Mozambique’s state-owned national airline Linhas Aéreas de Moçambique (LAM), appears to have emerged from its financial crisis and achieved solvency. It’s now on the road to stability according to Sérgio Matos, LAM’s restructuring project manager.
South African aviation consultancy, Fly Modern Ark (FMA), was appointed by the Mozambique government to rescue and rejuvenate the airline. So far, the reported debt reduction alone has been impressive – from a colossal debt of $300 million, after three months the debt is reported to have been cut by $61.6m.
At a press conference in Maputo, Matos explained that LAM’s debt reduction had been brought about by what Matos described as “meticulous work” and adherence to international accounting standards and practices, plus guidance from the National Treasury’s accounting directives. Debts totalling $23m had been cleared and, added Matos, LAM could now be considered technically solvent.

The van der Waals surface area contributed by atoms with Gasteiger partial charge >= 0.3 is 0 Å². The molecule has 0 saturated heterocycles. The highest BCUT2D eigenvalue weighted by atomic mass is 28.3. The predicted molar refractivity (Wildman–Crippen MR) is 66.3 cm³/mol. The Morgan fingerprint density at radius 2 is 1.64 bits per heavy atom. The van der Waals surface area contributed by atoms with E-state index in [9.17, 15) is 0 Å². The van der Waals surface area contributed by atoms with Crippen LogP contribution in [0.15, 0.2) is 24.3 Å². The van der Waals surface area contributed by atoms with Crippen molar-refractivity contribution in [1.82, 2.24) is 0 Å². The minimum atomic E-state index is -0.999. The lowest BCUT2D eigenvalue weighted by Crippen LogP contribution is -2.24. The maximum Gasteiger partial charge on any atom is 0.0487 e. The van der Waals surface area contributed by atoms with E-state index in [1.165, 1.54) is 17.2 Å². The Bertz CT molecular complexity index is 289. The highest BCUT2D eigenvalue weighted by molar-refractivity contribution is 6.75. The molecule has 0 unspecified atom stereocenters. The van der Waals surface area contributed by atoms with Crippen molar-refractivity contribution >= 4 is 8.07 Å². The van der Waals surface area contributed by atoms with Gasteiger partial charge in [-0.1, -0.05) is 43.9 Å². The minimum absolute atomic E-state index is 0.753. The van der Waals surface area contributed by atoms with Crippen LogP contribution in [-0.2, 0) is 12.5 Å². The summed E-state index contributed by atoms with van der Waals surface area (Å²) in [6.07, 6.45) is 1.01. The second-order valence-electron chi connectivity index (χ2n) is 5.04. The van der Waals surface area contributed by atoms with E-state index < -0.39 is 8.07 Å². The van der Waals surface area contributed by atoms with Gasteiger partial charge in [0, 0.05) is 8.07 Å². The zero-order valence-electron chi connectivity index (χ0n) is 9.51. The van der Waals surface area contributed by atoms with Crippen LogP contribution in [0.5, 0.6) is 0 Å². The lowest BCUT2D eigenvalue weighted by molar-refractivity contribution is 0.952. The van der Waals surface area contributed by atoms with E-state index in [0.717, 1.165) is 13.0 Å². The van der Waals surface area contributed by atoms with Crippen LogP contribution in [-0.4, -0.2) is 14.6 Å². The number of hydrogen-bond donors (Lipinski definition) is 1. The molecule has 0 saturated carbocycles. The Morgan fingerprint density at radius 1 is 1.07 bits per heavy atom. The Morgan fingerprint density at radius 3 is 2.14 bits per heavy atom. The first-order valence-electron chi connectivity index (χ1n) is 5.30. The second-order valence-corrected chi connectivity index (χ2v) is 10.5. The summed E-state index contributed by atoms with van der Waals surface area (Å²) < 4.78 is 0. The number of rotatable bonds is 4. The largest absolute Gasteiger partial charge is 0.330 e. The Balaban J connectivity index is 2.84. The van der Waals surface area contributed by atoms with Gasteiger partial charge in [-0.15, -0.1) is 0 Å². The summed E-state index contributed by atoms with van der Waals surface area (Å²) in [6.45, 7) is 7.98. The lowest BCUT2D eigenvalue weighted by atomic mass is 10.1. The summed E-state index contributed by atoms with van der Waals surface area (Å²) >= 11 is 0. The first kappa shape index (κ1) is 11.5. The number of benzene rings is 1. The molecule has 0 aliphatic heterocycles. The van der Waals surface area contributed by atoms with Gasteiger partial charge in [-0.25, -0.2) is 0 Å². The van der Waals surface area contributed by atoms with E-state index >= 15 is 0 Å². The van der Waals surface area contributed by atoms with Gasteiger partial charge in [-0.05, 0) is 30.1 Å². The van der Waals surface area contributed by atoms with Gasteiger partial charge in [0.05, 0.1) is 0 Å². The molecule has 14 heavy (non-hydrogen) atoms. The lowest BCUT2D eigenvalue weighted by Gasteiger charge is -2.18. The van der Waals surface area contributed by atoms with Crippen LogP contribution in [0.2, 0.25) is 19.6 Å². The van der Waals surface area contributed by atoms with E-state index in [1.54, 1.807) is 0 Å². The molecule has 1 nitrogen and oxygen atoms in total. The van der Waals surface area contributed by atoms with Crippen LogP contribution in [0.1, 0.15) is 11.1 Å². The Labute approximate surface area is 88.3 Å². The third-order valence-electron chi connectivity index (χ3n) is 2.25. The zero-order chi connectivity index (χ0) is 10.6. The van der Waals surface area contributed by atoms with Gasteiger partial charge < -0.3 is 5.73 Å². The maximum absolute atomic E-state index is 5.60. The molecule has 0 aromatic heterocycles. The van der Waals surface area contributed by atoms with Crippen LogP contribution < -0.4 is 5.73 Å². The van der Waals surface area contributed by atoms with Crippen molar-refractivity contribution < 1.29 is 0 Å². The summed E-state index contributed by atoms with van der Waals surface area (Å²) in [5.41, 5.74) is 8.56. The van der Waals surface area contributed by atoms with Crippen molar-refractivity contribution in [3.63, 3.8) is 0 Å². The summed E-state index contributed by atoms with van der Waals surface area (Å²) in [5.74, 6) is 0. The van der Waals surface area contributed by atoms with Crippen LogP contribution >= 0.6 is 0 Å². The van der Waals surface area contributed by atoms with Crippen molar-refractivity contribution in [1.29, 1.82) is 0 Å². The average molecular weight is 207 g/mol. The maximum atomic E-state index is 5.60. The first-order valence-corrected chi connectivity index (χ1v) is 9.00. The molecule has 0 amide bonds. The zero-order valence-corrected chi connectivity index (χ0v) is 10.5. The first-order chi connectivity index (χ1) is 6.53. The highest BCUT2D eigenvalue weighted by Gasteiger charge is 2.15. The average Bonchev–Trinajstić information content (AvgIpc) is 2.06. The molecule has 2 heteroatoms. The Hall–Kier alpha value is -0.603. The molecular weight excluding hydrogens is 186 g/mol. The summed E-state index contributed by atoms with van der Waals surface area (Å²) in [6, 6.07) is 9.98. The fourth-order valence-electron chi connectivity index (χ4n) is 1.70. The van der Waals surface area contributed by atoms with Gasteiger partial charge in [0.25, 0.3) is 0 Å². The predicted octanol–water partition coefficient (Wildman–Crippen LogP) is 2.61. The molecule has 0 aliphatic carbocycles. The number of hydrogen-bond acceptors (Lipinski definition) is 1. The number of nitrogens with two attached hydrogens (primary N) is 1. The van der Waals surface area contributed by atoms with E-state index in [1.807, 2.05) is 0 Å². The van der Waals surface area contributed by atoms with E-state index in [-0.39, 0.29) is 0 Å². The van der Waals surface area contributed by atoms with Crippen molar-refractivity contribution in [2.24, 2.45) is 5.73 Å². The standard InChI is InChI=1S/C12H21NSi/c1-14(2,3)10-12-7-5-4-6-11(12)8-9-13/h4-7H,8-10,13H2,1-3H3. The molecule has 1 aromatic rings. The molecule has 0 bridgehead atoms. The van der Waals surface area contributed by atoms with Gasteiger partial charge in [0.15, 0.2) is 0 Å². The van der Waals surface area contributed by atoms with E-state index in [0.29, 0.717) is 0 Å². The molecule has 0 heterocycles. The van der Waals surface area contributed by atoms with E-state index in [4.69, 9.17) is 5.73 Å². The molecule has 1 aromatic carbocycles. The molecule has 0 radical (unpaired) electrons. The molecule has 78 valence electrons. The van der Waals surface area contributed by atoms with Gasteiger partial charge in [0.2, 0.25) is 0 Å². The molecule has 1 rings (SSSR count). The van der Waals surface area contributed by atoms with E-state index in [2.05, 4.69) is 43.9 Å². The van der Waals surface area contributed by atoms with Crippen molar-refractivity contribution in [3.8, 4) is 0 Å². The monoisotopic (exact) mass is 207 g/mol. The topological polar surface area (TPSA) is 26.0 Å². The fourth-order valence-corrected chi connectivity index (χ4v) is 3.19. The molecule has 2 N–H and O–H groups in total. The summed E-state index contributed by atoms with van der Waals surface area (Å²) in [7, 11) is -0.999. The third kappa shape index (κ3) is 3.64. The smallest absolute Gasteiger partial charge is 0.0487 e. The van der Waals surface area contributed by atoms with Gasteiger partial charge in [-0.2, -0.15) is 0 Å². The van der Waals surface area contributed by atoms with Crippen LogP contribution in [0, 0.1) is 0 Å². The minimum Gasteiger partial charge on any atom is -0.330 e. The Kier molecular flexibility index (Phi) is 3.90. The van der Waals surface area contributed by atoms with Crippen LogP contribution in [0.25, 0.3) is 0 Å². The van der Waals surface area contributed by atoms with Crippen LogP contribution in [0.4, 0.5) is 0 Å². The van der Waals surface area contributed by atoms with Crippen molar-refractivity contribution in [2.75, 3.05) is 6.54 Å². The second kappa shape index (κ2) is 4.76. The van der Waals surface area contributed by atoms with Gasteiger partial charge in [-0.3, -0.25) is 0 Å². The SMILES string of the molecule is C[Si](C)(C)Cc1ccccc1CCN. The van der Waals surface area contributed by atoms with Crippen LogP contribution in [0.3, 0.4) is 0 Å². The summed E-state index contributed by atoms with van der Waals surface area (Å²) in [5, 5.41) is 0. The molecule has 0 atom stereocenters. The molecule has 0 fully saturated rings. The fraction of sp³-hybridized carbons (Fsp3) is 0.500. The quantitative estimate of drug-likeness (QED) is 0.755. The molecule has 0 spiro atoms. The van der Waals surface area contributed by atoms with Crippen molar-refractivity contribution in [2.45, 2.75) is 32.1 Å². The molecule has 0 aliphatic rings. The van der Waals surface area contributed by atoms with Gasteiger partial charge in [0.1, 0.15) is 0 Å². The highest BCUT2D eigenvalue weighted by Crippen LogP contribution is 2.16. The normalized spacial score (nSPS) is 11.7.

Matos said negotiations with Boeing were underway to reclaim $23m from a pre-payment for undelivered aircraft.
Matos said new regional routes, particularly the Vilanculos-Johannesburg and Beira-Johannesburg flights last month have proven successful, with occupancy exceeding 50% on most flights. He said in the last three months, LAM had seen a 24% increase in the number of passengers carried to more than 56 000, and flight revenue had risen by 10% to MZN671m ($5.8m).
To continue on its recovery trajectory, LAM needs to expand its aircraft fleet from five to 27 aircraft in order to serve all critical routes and further reduce the remaining debt of $240m, said Matos. Currently, LAM operates with only five aircraft.
Meanwhile, LAM subsidiary Moçambique Expresso (MEX) suspended operations at the end of August. The airline operated three Embraer ERJ 145s that flew to various domestic and international destinations for LAM. Various press report that MEX has vast debt, online news service clubofmozambique.com reporting that one of MEX’s debts is to Embraer, for $1.17m.
Matos has previously stated that its rescue plan also included exploring new destinations, such as Brazil, India, Dubai and China. And of course the much-desired reactivation of the Maputo-Lisbon route is an important component of the recovery plan.